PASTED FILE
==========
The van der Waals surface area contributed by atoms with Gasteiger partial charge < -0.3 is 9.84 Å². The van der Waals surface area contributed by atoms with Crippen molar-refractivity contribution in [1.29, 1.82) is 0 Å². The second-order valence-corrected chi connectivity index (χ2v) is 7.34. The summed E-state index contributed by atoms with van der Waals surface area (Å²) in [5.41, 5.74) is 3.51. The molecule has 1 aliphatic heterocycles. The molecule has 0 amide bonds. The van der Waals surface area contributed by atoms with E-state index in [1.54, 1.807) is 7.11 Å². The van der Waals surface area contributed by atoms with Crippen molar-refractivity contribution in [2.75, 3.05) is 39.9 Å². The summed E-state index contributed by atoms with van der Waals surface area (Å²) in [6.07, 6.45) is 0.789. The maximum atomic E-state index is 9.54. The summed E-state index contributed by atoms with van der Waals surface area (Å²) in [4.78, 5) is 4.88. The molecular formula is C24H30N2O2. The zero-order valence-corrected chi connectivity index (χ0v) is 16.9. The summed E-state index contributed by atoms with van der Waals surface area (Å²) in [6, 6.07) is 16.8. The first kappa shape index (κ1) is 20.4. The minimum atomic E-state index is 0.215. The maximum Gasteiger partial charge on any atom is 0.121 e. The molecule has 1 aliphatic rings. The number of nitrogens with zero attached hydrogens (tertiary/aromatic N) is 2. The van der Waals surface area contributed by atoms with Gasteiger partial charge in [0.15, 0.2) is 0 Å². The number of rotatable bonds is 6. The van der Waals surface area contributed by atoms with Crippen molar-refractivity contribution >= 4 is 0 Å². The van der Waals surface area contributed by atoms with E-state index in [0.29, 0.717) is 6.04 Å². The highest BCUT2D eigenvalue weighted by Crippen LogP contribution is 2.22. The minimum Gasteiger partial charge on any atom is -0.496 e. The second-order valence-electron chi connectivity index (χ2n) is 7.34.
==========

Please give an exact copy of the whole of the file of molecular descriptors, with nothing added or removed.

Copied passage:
The van der Waals surface area contributed by atoms with Gasteiger partial charge < -0.3 is 9.84 Å². The van der Waals surface area contributed by atoms with Crippen molar-refractivity contribution in [1.29, 1.82) is 0 Å². The second-order valence-corrected chi connectivity index (χ2v) is 7.34. The summed E-state index contributed by atoms with van der Waals surface area (Å²) in [5.41, 5.74) is 3.51. The molecule has 1 aliphatic heterocycles. The molecule has 0 amide bonds. The van der Waals surface area contributed by atoms with E-state index in [1.54, 1.807) is 7.11 Å². The van der Waals surface area contributed by atoms with Crippen molar-refractivity contribution in [2.75, 3.05) is 39.9 Å². The summed E-state index contributed by atoms with van der Waals surface area (Å²) in [6.07, 6.45) is 0.789. The maximum atomic E-state index is 9.54. The summed E-state index contributed by atoms with van der Waals surface area (Å²) in [4.78, 5) is 4.88. The molecular formula is C24H30N2O2. The zero-order valence-corrected chi connectivity index (χ0v) is 16.9. The summed E-state index contributed by atoms with van der Waals surface area (Å²) in [6, 6.07) is 16.8. The first kappa shape index (κ1) is 20.4. The minimum atomic E-state index is 0.215. The maximum Gasteiger partial charge on any atom is 0.121 e. The molecule has 1 aliphatic rings. The number of nitrogens with zero attached hydrogens (tertiary/aromatic N) is 2. The van der Waals surface area contributed by atoms with Gasteiger partial charge in [0.15, 0.2) is 0 Å². The number of rotatable bonds is 6. The van der Waals surface area contributed by atoms with Crippen molar-refractivity contribution >= 4 is 0 Å². The van der Waals surface area contributed by atoms with E-state index in [0.29, 0.717) is 6.04 Å². The highest BCUT2D eigenvalue weighted by Crippen LogP contribution is 2.22. The minimum Gasteiger partial charge on any atom is -0.496 e. The second-order valence-electron chi connectivity index (χ2n) is 7.34.